• Henry Bertie Baker

    Date of Birth: 1885
    Date Of Death: 27.08.1917
    Location: Beck House near Frezenberg, Belgium
    Profession: Private (Soldier) Labourer, Employee of Leamington Town Corporation
    Burial Location: Brandhoek New Military Cemetery No.3 ( picture of Lucy GGG-Daughter at grave taken 2008)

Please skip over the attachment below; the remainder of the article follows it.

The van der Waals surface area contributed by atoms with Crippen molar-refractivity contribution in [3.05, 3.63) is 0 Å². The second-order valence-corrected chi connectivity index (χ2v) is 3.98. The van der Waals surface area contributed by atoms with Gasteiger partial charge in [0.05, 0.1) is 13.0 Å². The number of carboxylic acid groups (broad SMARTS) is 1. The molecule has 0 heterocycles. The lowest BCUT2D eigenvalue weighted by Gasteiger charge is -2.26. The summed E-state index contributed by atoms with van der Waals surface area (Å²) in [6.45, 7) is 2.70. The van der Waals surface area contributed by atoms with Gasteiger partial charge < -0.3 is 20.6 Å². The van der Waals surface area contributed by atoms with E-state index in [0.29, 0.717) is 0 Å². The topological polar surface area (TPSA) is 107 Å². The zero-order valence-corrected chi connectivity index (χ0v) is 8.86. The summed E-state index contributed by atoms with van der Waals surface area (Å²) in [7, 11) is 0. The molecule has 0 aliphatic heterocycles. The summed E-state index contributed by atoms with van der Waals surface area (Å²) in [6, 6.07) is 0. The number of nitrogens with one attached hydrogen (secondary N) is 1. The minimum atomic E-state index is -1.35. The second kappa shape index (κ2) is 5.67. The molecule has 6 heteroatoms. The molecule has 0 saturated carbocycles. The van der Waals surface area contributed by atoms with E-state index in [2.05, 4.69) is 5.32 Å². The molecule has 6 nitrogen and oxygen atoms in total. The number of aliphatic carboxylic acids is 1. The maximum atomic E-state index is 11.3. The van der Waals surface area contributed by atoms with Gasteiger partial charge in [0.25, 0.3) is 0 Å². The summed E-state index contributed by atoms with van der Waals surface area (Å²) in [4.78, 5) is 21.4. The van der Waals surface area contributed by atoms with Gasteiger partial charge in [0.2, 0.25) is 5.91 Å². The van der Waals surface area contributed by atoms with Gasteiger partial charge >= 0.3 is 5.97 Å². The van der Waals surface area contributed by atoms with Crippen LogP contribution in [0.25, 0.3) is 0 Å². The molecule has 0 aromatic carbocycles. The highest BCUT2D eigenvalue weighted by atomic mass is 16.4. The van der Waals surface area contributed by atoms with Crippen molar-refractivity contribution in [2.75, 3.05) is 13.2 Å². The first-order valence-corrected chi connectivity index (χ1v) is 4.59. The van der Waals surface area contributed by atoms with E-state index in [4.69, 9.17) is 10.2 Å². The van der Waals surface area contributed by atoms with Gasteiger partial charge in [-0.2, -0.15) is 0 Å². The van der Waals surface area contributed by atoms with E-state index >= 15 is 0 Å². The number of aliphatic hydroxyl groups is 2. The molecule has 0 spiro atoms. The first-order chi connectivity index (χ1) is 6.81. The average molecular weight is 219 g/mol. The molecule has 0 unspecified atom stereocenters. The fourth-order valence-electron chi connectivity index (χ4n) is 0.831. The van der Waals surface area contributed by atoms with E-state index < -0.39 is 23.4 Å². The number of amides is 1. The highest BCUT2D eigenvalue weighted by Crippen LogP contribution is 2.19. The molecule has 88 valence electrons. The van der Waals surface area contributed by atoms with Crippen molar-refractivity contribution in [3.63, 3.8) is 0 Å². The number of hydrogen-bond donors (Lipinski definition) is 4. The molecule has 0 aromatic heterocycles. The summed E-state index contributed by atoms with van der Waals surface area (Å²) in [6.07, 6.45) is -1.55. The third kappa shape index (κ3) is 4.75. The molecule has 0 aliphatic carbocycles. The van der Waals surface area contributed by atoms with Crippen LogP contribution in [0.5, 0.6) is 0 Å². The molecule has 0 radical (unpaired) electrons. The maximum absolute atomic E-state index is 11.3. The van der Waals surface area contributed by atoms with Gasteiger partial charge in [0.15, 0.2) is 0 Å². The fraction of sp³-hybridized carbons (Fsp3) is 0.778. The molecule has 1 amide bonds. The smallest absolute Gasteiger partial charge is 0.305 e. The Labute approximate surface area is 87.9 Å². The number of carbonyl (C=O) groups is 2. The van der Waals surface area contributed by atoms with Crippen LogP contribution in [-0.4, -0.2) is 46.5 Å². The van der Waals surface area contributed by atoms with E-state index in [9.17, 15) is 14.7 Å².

Henry Bertie Baker also known as Bertie, was born to parents; Henry Joseph Baker and Dinah (nee Hewens) in Leamington Spa, Warwickshire. He was the eldest son ( pictured on the knee of Dinah in 1886), he had 4 sisters: Alice Eliza H b.1880, Rose b.1881, Susannah Dinah b.1884 all pictured,and then,Lilly Eliza b.1889, and one brother: Frederick Arthur.b.1888. According to the 1891 census, the parents and siblings of Bertie were living in 38 Comyn Street, Leamington Spa. Also next door no.36, lived Bertie's grandfather Joseph b.1823 & wife Susannah Baker, Bertie's grandmother. Bertie was a Scholar, Labourer, later to join the Army before WW1 plus also work for Leamington Town Corporation. By 1901, Bertie's grandfather was 78 and a retired plasterer and his grandmother was 80. Bertie's father Henry Joseph had now become a painter. Also, Bertie now 16, had three more sisters, Eva 7 years, Elsie 4 years and Laura 3. Bertie married a Annie E (nee Parish) in 1912, they had a daughter Hilda Annie Baker whom was born in June 1916 in Leamington Spa, and a son, Lesley Baker, 1919. In 1914 Bertie Baker was a laborer living in 4, Kenilworth Street. Henry rejoined the army in the Argyll and Sutherland Highlanders based at Stirling Castle, although never visiting the home of the regiment, enlisting was taking place in Leamington Spa because of the significant death toll at this time in Scotland. He was put in the 11th Battalion which was attached to the 45th brigade (15th Scottish Division). Having embarked for France in July 1915, he seen action at various key battles in WW1 including Battle of Loos, Somme (Pozieres) Arras. By summer 1917 the battalion has arrived at Toronto Camp, near Brandhoek. According to Regimental war diaries on the 22nd August 1917 Bertie Baker was wounded at Beck House ( an old Flemish farm house converted to a German Pillbox in the Frezenberg sector near Zonnebeke (see Operational map of the time showing Ypres road to Passchendaele ). The map circles where he was hit by shrapnel before eventually dying several days later on the 27th at the clearing station near Brandhoek. He received two medals for fighting the British War Medal pictured above with a orange watered centre with stripes of white and black on each side and borders of royal blue on the ribbon. Additionally the Victory medal which was a gold medal that said 'The Great War For Civilization 1914-1919. His obituary in the Leamington Spa Courier, a month later said ' Mrs Baker, 97, Queen Street, Leamington, has been officially notified that her husband, Private Henry Baker, Argyll and Sutherland, 5/18805 was killed in action on, August 27. A letter of sympathy from the Second-Lieut, of Private Baker's Company to Mrs.Baker says: "Your husband was a gallant soldier, and greatly liked by all who knew him" Private Baker had served in the Army previous to the present war and rejoined about two years ago. He was 31 years of age, read more